US: Municipal Wi-Fi: The Internet's Next Step?
One of the most interesting fronts in the battle for "net neutrality" has been the burgeoning interest in municipal wireless networks or "municipal Wi-Fi."
The concept of publicly-run, citywide, wireless Internet services is attractive to users tired of paying tithes to Comcast or Verizon and it presents a compelling alternative to the typical "consumer choice" of cable or broadband for one's access to the Web.
In discussing Google's rollout of a Wi-Fi service in its hometown of Mountain View, CA, company executive Chris Sacca said that "there wouldn't be a Net neutrality debate in this country if we really had a competitive environment for access."
"The Internet is not pervasive as it could be, or democratic," Sacca said.
As rosy as the idea of free or low-cost wireless Internet is, the reality is not quite within reach just yet. Google itself nixed plans for funding the development of municipal Wi-Fi networks beyond Mountain View, saying only that it wished to be a "catalyst" to spur initatives in other cities.
Many cities are building their own Wi-Fi networks already, with varying degrees of success and in the face of stiff opposition from telecom companies, who claim that publicly-run wireless Internet networks would stifle competition and innovation.
The Philadelphia Story
Philadelphia is the biggest Wi-Fi success story so far, thanks to a partnership with Earthlink, which also provides help for Google's service.
The Philadelphia deal calls for 135 square miles of service, at cost of $10 a month for low-income users, and $20 a month for small business owners and other users.
Dianah Neff, the former chief information officer for Philadelphia's government and architect of the ambitious Wi-Fi plan, recently announced her resignation to work for a global consulting firm that plans to advise cities worldwide on how to build wireless networks.
New Orleans set up a free Wi-Fi network to provide emergency communications and services after Hurricane Katrina. The service initially provided data streams of up to 512 kilobytes per second (kbps), but the city was forced to slow the service down after complaints from BellSouth that it was cutting into their business.
Earthlink struck again, however, and inked a deal with the Big Easy to provide wireless Internet access as of September 1st. The new network is scheduled to provide coverage for a 15-mile radius around the city, and offers both a 300kbps free service, and eventually a much faster service for $20 a month.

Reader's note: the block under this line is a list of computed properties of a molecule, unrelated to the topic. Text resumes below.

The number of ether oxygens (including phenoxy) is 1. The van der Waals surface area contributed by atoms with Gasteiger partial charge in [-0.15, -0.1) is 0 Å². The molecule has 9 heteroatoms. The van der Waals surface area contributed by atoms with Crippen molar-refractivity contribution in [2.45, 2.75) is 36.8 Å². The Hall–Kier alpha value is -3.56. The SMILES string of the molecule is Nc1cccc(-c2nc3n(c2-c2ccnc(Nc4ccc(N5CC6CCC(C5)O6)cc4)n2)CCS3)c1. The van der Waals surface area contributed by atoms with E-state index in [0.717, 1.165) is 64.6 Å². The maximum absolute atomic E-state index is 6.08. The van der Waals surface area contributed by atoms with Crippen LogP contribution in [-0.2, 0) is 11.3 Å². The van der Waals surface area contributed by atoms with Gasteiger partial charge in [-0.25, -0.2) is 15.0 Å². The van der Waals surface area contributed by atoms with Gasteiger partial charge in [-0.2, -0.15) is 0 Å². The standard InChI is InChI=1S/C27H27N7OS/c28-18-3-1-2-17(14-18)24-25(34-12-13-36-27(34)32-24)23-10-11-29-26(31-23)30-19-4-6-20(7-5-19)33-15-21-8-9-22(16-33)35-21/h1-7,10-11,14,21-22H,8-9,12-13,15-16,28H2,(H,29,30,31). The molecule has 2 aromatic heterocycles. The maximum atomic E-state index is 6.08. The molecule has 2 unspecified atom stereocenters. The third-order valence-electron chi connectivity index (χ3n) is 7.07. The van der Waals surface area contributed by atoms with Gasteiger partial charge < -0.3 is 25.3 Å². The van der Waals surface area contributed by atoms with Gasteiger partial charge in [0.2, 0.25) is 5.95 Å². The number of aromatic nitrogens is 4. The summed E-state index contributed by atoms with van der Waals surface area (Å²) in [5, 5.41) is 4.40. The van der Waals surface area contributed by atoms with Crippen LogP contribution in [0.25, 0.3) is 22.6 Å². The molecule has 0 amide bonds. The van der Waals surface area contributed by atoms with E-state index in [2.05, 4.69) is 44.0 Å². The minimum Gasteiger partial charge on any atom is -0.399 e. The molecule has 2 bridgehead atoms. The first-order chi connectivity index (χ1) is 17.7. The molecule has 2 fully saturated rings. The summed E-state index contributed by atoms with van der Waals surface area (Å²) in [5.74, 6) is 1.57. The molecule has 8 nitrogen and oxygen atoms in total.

All of the networks use gear from a company called Tropos, which recently announced plans to introduce next-generation wireless equipment that will enable a boost in capacity, thus providing faster connections for users or enabling more users to make use of a network.
Earthlink has been moving aggressively into the wireless arena, after a Supreme Court decision affirmed the FCC's case that major telecom companies such as Verizon and AT&T did not have to share their networks with competitors.
The U.S. District Circuit Court of Appeals recently reaffirmed the decision of FCC vs. Brand X, which was seen as the galvanizing move of telecom companies to start deploying pricier broadband services, in order to compete with cable.
The rollout of new broadband services such as Verizon's FiOS and AT&T's Homezone has become the front line for the war over net neutrality, as the telecom companies want to charge different prices to content providers who want "preferred" service, a move bitterly opposed by content and technology giants and by consumer groups who say it is discriminatory and not in keeping with the initial design of the Internet.
Facing crippling losses of revenue from not being able to offer its traditional Internet services over competitors' lines, Earthlink is pushing Wi-Fi not only as a legitimate alternative to the typical "cable vs. broadband" dilemma, but also to save its business.
Both versions of the massive new telecommunications bill facing Congress have provisions that enable municipalities to build their own Internet networks, but the battle over net neutrality has stalled passage of the bill in the Senate. The Senate bill needs to be reconciled with the House version before passage.
Municipal Wi-Fi has the potential to be a viable alternative for people sick of the same choices when it comes to Internet access, but the enterprise has a long way to go, and with powerful corporate interests opposing it and a Congress generously described as disinterested, the road ahead is rough indeed.
- 208 Regulation